As I mentioned in one of my previous posts I will code the game snake for my first Python project. I just started to properly think about the how, why and so on a few minutes ago. I already googled one or two things and then thought, why don’t I document all the steps so you can see 🙂 So here we go!
How to start
I have never before been coding a game in Python before. Maybe there is a correct way how to start the coding process. Maybe there isn’t. Anyhow, I start by thinking about how the game could work – from a code perspective.
The game snake
In the game snake, you have to steer a snake through a field. In this field, you have apples, which can be eaten by the snake. For each apple the snake eats, it will get longer. The challenge is to eat all the apples and not let the snake crash into itself, the borders or other objects on the field. Once all apples on the field are eaten, a gate will open through which the snake will get to the next level.
I want to start with the field. Meaning the window we see while playing. How can I create a window on my computer, draw the objects, the apples and the snake?
Also, as the snake should be moving and should be steered by the player, the picture has to update according to the player’s commands. So how do I update the field and then “reload” it?
I know that there is a library called “pygame” which is said to be helpful to do games with python. As the first step in my program, I import pygame.
I just googled pygame GUI and window to get an idea on how to draw the field. The internet provided me with this page which explained to me how to draw a window. Right now my code looks like this:
Jay! And when I run the code it actually draws me a white window. This might not sound very exciting – but still 🙂
Obstacles, apples and pieces of snake
But of course, I want a little more than “just” a white window. So I kept on reading on the page I mentioned before, as the next chapter was on drawing elements. And I have to say, Peter is quite good at explaining. I adapted it and drew an apple, an obstacle and a mini snake. the code for this looked like this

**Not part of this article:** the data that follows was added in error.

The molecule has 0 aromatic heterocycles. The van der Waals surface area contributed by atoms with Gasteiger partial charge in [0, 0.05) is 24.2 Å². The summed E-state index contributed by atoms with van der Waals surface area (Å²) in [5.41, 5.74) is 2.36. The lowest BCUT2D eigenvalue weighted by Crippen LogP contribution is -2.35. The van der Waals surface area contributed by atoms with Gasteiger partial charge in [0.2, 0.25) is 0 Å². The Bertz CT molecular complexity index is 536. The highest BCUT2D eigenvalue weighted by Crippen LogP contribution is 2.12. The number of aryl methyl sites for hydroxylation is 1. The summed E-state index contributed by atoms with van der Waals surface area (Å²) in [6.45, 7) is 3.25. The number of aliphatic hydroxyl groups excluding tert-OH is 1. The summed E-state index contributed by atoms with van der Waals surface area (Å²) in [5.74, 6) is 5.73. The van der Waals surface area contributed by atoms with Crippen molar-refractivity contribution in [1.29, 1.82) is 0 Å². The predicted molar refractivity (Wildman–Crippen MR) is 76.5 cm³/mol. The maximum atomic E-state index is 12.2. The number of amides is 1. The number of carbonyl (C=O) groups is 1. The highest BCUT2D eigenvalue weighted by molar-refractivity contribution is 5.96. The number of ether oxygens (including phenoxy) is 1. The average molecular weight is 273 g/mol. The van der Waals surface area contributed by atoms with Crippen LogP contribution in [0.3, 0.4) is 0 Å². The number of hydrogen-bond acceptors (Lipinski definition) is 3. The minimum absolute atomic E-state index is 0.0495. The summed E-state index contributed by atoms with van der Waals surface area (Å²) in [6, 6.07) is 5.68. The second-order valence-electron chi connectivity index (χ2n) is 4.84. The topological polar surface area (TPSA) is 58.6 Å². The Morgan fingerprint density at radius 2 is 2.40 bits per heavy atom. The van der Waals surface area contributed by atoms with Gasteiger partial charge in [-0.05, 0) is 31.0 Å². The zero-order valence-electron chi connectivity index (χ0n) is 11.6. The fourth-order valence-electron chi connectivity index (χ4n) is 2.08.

and the result like this
During this part, I have learned that everything you want to do on the screen has to come before the flip() statement. Is it called statement? I am not even sure about it.
Close the window
While I have been “researching” the pygame.draw.rect() I have discovered this page which I also liked. Right now my window is not closing when I click on the X in the upper right corner. The only thing the clicking does is stopping the program from running. According to close the window I would need to import “sys” to make it close properly.
Of course, I updated my little program to this very fancy closing the window standard. I only had to add one line of code here (line 2)
and adjust the last line to this
I hope you are still following 😀
You got to move it!
This has been very nice. I now know the basics on how to draw. Which I did not a while ago. But I do not want the screen to stand still. The snake has to move. How do I tell Python to move it for me?
The logic behind the movement (as I imagen) is to move the objects a bit and then display them again (and at the same time delete the old display).
By default I want the snake to go up on the screen. Meaning as long as the player is not doing anything, the snake will go up.
I read on Peters page how he moves particles and then adjusted it to my game. I introduced the variable dy = -1, added the move() function to the class snake and then inserted the my_first_snake.move() at the right position as you can see in the screen shots below.
At this point, I realized that I have to change my snake object a little. Because if I just move self.y by dy I will not get much further than the -1. I have to store the value y somehow. Damn no!
Because I feel tired I am going to think about this tomorrow (procrastination for the win haha)…
I hope you have enjoyed this piece, let me know if you want more of this kind!
Thank you for reading!